Published : Saturday, March 30, 2019 | 5:34 AM
Engineers at the Jet Propulsion Laboratory in Pasadena conducted the first-ever test flight of NASA’s Mars Helicopter in late January, as part of a rigorous verification process before the flight model could be certified as capable of flying in the Martian atmosphere.
JPL personnel flew the helicopter inside the lab’s Space Simulator, a 25-foot-wide vacuum chamber where much of the nitrogen, oxygen and other gases have been sucked out, and in their place was injected carbon dioxide, the chief ingredient of Mars’ atmosphere.
“The Martian atmosphere is only about one percent the density of Earth’s,” said MiMi Aung, project manager for the Mars Helicopter at JPL. “Our test flights could have similar atmospheric density here on Earth – if you put your airfield 100,000 feet up. So you can’t go somewhere and find that. You have to make it.”
The JPL team had earlier conducted flights of an engineering model of the helicopter in the same chamber.
“Gearing up for that first flight on Mars, we have logged over 75 minutes of flying time with an engineering model, which was a close approximation of our helicopter,” Aung said. “But this recent test of the flight model was the real deal. This is our helicopter bound for Mars. We needed to see that it worked as advertised.”
All of the preparation is geared towards February 2021, when the Mars Helicopter, weighing no more than four pounds, will reach the Red Planet under the belly of the Mars 2020 rover. A few months later, it will be deployed and test flights, up to 90 seconds long, will begin – the first from the surface of another world.
Mars 2020 will launch in July 2020 on a United Launch Alliance Atlas V rocket from Cape Canaveral Air Force Station in Florida.
Much of the testing the flight model is going through will help JPL and NASA engineers to demonstrate how the aircraft can operate on Mars, especially how it performs at Mars-like temperatures, which could be as low as minus 130 degrees in the night.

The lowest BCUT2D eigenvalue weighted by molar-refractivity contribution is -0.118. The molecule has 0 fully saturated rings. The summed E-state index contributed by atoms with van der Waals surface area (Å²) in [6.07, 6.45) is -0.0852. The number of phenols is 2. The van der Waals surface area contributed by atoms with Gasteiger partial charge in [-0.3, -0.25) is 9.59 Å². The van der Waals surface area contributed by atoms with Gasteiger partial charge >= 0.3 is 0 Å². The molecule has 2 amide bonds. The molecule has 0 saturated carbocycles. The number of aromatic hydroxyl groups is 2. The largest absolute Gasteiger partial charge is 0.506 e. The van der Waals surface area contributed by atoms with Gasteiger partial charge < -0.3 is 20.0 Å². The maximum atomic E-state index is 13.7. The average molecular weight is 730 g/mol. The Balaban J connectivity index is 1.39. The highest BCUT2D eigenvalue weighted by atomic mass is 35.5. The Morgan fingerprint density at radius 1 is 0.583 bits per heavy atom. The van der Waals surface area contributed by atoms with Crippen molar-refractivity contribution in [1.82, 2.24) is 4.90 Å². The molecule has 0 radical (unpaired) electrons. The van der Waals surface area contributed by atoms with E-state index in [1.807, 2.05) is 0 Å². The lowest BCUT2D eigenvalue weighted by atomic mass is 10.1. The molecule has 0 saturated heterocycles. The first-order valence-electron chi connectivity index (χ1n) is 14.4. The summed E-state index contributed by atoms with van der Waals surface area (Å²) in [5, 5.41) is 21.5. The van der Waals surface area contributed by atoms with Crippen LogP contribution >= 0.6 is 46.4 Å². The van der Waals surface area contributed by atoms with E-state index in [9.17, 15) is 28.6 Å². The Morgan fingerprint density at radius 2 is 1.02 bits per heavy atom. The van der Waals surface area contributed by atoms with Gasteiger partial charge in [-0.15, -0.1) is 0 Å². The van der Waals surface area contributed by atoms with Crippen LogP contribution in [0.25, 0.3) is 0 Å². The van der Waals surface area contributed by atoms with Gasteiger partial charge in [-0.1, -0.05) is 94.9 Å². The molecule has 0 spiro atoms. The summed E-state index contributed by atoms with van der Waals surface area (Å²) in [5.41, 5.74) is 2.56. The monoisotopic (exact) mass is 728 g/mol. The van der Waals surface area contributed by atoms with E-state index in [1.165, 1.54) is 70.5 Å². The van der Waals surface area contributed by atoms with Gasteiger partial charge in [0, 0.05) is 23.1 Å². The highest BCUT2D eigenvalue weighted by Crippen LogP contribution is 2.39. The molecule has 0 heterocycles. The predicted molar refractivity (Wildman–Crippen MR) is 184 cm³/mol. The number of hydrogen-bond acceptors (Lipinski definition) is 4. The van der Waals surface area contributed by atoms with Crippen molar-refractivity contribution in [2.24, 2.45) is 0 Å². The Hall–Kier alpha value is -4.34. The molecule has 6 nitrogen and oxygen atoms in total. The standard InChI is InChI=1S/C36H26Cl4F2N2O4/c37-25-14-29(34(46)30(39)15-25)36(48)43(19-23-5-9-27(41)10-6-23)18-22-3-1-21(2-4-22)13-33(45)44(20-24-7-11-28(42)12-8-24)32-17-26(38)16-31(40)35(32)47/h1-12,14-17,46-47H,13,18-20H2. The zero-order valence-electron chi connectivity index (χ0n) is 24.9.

The test also included finding out not only how the helicopter could fly in the extremely thin Martian atmosphere, but also whether it could be stable considering that Mars’ gravity is equivalent to only two-thirds of Earth’s.
To simulate Martian gravity, the team attached a gravity offload system – a motorized lanyard attached to the top of the helicopter – to provide an uninterrupted tug equivalent to the approximated gravity on Mars.
“The gravity offload system performed perfectly, just like our helicopter,” Teddy Tzanetos, test conductor for the Mars Helicopter at JPL, said. “We only required a two-inch hover to obtain all the data sets needed to confirm that our Mars helicopter flies autonomously as designed in a thin Mars-like atmosphere; there was no need to go higher. It was a heck of a first flight.”
The first flight of the Mars Helicopter was followed up by a second in the vacuum chamber the next day, logging in a grand total of one minute of flight time at an altitude of 2 inches, JPL said.
“The next time we fly, we fly on Mars,” Aung said. “Watching our helicopter go through its paces in the chamber, I couldn’t help but think about the historic vehicles that have been in there in the past. The chamber hosted missions from the Ranger Moon probes to the Voyagers to Cassini, and every Mars rover ever flown. To see our helicopter in there reminded me we are on our way to making a little chunk of space history as well.”
JPL manages both the Mars 2020 rover development and the Mars Helicopter project for NASA’s Science Mission Directorate in Washington, DC.